June 29, 2009
Is this something I should be writing to the NCW¹ about? How can any civilized society tolerate the stripping and vulgar display of watermelons – and that too around a pole? Melons too have feelings.
Stripped watermelons are against our culture. We want decent melons, with good values and morals. Not ‘sugarbabies’ and melons that reveal too much. This is India, not the decadent west.
1. National Commission for Watermelons
And shame on those of you who read the title and hopped here expecting something else!
June 11, 2008
Posted by The Quirky Indian under economy
| Tags: Food
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Did I neglect to mention the acres and acres of cornfields that are being used for Ethanol? Might I be right in hypothesizing that such diversion of food-crops towards bio-fuels may – just may – result in taking food off the market and driving up prices, while doing little to stem crude’s rise towards $150/barrel?
Gotta go now, it’s “skip-my-meal” time.
June 10, 2008
So after George Bush wanting Indians and Chinese to eat less (boys, y’all can do with one meal a day now, y’hear me..), it’s the turn of the World Bank to blame India for rising food prices in South Asia (don’t miss the typo in the headline). The mandarins of the World Bank blame export restrictions in India for driving up grain prices, especially those of rice. Ok, at least the World Bank’s view is backed by sound economic logic, and I would assume that they would have data to validate that claim.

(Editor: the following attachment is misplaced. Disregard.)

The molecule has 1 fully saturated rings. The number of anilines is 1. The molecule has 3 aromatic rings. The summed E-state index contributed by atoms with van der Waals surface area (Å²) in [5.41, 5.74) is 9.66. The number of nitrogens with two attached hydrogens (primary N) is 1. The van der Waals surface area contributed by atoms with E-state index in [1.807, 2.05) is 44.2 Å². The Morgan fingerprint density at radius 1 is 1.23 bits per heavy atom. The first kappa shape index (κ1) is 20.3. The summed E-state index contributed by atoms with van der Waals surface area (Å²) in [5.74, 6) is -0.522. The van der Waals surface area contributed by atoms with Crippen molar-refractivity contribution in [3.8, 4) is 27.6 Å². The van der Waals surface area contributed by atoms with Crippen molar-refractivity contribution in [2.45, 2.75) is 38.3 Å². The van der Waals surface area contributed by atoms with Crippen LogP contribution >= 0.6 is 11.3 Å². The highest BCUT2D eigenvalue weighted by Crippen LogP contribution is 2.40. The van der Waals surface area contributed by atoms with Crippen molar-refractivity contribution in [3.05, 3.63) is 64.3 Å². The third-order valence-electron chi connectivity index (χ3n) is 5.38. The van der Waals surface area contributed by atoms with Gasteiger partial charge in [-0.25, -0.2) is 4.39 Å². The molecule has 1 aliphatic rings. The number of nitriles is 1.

Of course, it takes the US Under-Secretary of Commerce to take that cue and go on to warp economic theory – he said while export bans are designed to increase short-term food security, (by) imposing the restrictions these policies make the situation worse. Export restrictions take food off the global market, drive prices higher and discourage farmers from investing in future production, he added.
So, higher prices of grains discourage farmers from investing in future production.
We all know who’s getting the Nobel in Economics this year!
PS: I’m glad that India has taken this step. For the poor in India – urban and rural – the price of food has become prohibitive. Drastic steps were required.
PPS: And for all the people out there telling India to lift export curbs on grains, how about turning some of that preaching in OPEC’s direction? I mean, will their citizens starve if more oil flooded the market?
Damn, I hate sounding jingoistic, but these sanctimonious bastards really piss me off.